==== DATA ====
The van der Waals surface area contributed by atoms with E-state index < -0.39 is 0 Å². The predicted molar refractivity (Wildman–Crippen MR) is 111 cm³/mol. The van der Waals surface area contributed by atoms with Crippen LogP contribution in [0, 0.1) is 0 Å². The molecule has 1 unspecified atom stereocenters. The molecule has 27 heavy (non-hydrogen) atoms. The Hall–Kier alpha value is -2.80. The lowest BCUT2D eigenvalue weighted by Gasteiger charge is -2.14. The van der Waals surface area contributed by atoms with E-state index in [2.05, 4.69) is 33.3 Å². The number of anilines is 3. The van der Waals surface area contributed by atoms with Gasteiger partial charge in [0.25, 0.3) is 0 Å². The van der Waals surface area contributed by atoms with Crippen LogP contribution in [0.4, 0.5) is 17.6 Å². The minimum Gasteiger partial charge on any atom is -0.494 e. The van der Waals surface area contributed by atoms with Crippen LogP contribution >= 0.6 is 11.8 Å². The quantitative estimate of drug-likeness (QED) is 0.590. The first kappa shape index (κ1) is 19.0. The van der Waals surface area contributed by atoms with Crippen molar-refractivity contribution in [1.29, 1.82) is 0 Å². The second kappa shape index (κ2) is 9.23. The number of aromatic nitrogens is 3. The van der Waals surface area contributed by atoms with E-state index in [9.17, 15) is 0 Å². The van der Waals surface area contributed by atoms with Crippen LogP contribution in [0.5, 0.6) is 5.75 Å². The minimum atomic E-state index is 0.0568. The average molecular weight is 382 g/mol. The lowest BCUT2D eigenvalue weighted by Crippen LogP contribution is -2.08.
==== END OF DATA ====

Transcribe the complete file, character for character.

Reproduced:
The van der Waals surface area contributed by atoms with E-state index < -0.39 is 0 Å². The predicted molar refractivity (Wildman–Crippen MR) is 111 cm³/mol. The van der Waals surface area contributed by atoms with Crippen LogP contribution in [0, 0.1) is 0 Å². The molecule has 1 unspecified atom stereocenters. The molecule has 27 heavy (non-hydrogen) atoms. The Hall–Kier alpha value is -2.80. The lowest BCUT2D eigenvalue weighted by Gasteiger charge is -2.14. The van der Waals surface area contributed by atoms with E-state index in [2.05, 4.69) is 33.3 Å². The number of anilines is 3. The van der Waals surface area contributed by atoms with Gasteiger partial charge in [0.25, 0.3) is 0 Å². The van der Waals surface area contributed by atoms with Crippen LogP contribution in [0.4, 0.5) is 17.6 Å². The minimum Gasteiger partial charge on any atom is -0.494 e. The van der Waals surface area contributed by atoms with Crippen LogP contribution >= 0.6 is 11.8 Å². The quantitative estimate of drug-likeness (QED) is 0.590. The first kappa shape index (κ1) is 19.0. The van der Waals surface area contributed by atoms with Crippen molar-refractivity contribution in [1.29, 1.82) is 0 Å². The second kappa shape index (κ2) is 9.23. The number of aromatic nitrogens is 3. The van der Waals surface area contributed by atoms with E-state index in [9.17, 15) is 0 Å². The van der Waals surface area contributed by atoms with Crippen LogP contribution in [0.5, 0.6) is 5.75 Å². The minimum atomic E-state index is 0.0568. The average molecular weight is 382 g/mol. The lowest BCUT2D eigenvalue weighted by Crippen LogP contribution is -2.08.